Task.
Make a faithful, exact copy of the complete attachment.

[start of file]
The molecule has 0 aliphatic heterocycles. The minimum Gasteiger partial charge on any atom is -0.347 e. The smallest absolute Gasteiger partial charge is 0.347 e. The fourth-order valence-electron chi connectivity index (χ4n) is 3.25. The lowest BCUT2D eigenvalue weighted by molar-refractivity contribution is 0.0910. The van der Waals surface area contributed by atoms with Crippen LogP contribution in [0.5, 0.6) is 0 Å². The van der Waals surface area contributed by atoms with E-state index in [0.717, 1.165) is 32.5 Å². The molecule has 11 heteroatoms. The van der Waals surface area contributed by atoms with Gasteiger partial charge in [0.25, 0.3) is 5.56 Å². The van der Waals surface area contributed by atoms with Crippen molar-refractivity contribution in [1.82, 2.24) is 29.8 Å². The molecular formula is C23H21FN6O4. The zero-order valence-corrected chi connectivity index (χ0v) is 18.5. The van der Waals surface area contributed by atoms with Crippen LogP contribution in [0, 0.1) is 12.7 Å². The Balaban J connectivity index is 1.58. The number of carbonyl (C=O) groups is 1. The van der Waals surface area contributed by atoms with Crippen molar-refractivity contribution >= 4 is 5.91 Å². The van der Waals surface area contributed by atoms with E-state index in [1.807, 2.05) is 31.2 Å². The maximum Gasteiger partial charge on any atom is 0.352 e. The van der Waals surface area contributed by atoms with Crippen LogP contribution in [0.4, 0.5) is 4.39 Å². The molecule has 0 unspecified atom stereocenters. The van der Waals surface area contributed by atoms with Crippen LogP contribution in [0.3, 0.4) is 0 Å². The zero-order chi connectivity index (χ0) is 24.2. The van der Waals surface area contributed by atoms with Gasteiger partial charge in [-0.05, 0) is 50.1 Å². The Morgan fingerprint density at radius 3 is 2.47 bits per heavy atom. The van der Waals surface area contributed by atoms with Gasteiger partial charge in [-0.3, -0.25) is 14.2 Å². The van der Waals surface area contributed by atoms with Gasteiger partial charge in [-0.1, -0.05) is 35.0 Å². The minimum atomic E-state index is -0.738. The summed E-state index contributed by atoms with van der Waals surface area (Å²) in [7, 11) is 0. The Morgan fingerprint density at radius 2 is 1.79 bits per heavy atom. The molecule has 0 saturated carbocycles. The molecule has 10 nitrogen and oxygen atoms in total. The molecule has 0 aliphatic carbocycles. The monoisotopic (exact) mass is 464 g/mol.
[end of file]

The molecule has 0 aliphatic heterocycles. The minimum Gasteiger partial charge on any atom is -0.347 e. The smallest absolute Gasteiger partial charge is 0.347 e. The fourth-order valence-electron chi connectivity index (χ4n) is 3.25. The lowest BCUT2D eigenvalue weighted by molar-refractivity contribution is 0.0910. The van der Waals surface area contributed by atoms with Crippen LogP contribution in [0.5, 0.6) is 0 Å². The van der Waals surface area contributed by atoms with E-state index in [0.717, 1.165) is 32.5 Å². The molecule has 11 heteroatoms. The van der Waals surface area contributed by atoms with Gasteiger partial charge in [0.25, 0.3) is 5.56 Å². The van der Waals surface area contributed by atoms with Crippen molar-refractivity contribution in [1.82, 2.24) is 29.8 Å². The molecular formula is C23H21FN6O4. The zero-order valence-corrected chi connectivity index (χ0v) is 18.5. The van der Waals surface area contributed by atoms with Crippen LogP contribution in [0, 0.1) is 12.7 Å². The Balaban J connectivity index is 1.58. The number of carbonyl (C=O) groups is 1. The van der Waals surface area contributed by atoms with Crippen molar-refractivity contribution >= 4 is 5.91 Å². The van der Waals surface area contributed by atoms with E-state index in [1.807, 2.05) is 31.2 Å². The maximum Gasteiger partial charge on any atom is 0.352 e. The van der Waals surface area contributed by atoms with Crippen LogP contribution in [0.4, 0.5) is 4.39 Å². The molecule has 0 unspecified atom stereocenters. The van der Waals surface area contributed by atoms with Crippen LogP contribution in [0.3, 0.4) is 0 Å². The zero-order chi connectivity index (χ0) is 24.2. The van der Waals surface area contributed by atoms with Gasteiger partial charge in [-0.05, 0) is 50.1 Å². The Morgan fingerprint density at radius 3 is 2.47 bits per heavy atom. The van der Waals surface area contributed by atoms with Gasteiger partial charge in [-0.3, -0.25) is 14.2 Å². The van der Waals surface area contributed by atoms with Gasteiger partial charge in [-0.1, -0.05) is 35.0 Å². The minimum atomic E-state index is -0.738. The summed E-state index contributed by atoms with van der Waals surface area (Å²) in [7, 11) is 0. The Morgan fingerprint density at radius 2 is 1.79 bits per heavy atom. The molecule has 0 saturated carbocycles. The molecule has 10 nitrogen and oxygen atoms in total. The molecule has 0 aliphatic carbocycles. The monoisotopic (exact) mass is 464 g/mol.